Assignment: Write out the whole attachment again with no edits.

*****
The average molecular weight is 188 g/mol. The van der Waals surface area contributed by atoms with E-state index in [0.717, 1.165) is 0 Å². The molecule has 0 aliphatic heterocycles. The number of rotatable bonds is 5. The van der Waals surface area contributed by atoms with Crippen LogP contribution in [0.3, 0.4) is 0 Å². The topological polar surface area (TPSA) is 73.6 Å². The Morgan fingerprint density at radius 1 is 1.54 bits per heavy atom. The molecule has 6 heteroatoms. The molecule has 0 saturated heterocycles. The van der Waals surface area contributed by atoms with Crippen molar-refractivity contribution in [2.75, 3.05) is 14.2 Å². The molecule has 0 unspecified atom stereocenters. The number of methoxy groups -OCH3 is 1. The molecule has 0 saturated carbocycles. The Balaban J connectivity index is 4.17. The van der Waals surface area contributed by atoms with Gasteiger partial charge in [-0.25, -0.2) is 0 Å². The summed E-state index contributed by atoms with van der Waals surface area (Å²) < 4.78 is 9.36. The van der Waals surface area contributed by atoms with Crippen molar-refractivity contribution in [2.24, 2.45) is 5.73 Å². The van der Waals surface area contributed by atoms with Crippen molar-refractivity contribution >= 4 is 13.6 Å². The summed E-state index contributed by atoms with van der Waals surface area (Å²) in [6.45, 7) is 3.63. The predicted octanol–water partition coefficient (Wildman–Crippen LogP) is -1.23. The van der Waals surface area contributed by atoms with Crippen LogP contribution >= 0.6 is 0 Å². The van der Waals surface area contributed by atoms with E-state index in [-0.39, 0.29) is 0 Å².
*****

The average molecular weight is 188 g/mol. The van der Waals surface area contributed by atoms with E-state index in [0.717, 1.165) is 0 Å². The molecule has 0 aliphatic heterocycles. The number of rotatable bonds is 5. The van der Waals surface area contributed by atoms with Crippen LogP contribution in [0.3, 0.4) is 0 Å². The topological polar surface area (TPSA) is 73.6 Å². The Morgan fingerprint density at radius 1 is 1.54 bits per heavy atom. The molecule has 6 heteroatoms. The molecule has 0 saturated heterocycles. The van der Waals surface area contributed by atoms with Crippen molar-refractivity contribution in [2.75, 3.05) is 14.2 Å². The molecule has 0 unspecified atom stereocenters. The number of methoxy groups -OCH3 is 1. The molecule has 0 saturated carbocycles. The Balaban J connectivity index is 4.17. The van der Waals surface area contributed by atoms with Gasteiger partial charge in [-0.25, -0.2) is 0 Å². The summed E-state index contributed by atoms with van der Waals surface area (Å²) < 4.78 is 9.36. The van der Waals surface area contributed by atoms with Crippen molar-refractivity contribution in [2.24, 2.45) is 5.73 Å². The van der Waals surface area contributed by atoms with Crippen molar-refractivity contribution >= 4 is 13.6 Å². The summed E-state index contributed by atoms with van der Waals surface area (Å²) in [6.45, 7) is 3.63. The predicted octanol–water partition coefficient (Wildman–Crippen LogP) is -1.23. The van der Waals surface area contributed by atoms with Crippen LogP contribution >= 0.6 is 0 Å². The van der Waals surface area contributed by atoms with E-state index in [-0.39, 0.29) is 0 Å².